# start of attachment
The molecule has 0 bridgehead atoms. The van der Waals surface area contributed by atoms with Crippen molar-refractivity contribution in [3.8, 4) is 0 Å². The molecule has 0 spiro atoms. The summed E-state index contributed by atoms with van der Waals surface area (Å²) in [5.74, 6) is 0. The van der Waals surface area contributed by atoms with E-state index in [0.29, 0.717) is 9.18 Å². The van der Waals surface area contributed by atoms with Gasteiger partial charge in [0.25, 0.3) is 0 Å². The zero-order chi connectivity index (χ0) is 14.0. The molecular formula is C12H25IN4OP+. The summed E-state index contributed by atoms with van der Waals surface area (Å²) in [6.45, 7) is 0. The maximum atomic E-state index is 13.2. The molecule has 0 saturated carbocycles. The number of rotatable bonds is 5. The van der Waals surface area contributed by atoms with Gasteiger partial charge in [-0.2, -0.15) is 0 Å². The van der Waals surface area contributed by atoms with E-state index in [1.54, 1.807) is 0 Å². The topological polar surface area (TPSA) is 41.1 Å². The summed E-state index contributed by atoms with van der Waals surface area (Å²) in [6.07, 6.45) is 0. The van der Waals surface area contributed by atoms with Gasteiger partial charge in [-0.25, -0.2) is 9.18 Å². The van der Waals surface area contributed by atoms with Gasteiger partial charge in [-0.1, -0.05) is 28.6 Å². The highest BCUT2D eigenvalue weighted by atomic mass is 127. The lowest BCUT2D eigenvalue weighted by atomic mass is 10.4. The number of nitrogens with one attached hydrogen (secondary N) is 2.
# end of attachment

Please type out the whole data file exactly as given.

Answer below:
The molecule has 0 bridgehead atoms. The van der Waals surface area contributed by atoms with Crippen molar-refractivity contribution in [3.8, 4) is 0 Å². The molecule has 0 spiro atoms. The summed E-state index contributed by atoms with van der Waals surface area (Å²) in [5.74, 6) is 0. The van der Waals surface area contributed by atoms with E-state index in [0.29, 0.717) is 9.18 Å². The van der Waals surface area contributed by atoms with Gasteiger partial charge in [0.25, 0.3) is 0 Å². The zero-order chi connectivity index (χ0) is 14.0. The molecular formula is C12H25IN4OP+. The summed E-state index contributed by atoms with van der Waals surface area (Å²) in [6.45, 7) is 0. The maximum atomic E-state index is 13.2. The molecule has 0 saturated carbocycles. The number of rotatable bonds is 5. The van der Waals surface area contributed by atoms with Gasteiger partial charge in [-0.2, -0.15) is 0 Å². The van der Waals surface area contributed by atoms with E-state index in [1.54, 1.807) is 0 Å². The topological polar surface area (TPSA) is 41.1 Å². The summed E-state index contributed by atoms with van der Waals surface area (Å²) in [6.07, 6.45) is 0. The van der Waals surface area contributed by atoms with Gasteiger partial charge in [-0.25, -0.2) is 9.18 Å². The van der Waals surface area contributed by atoms with Gasteiger partial charge in [-0.1, -0.05) is 28.6 Å². The highest BCUT2D eigenvalue weighted by atomic mass is 127. The lowest BCUT2D eigenvalue weighted by atomic mass is 10.4. The number of nitrogens with one attached hydrogen (secondary N) is 2.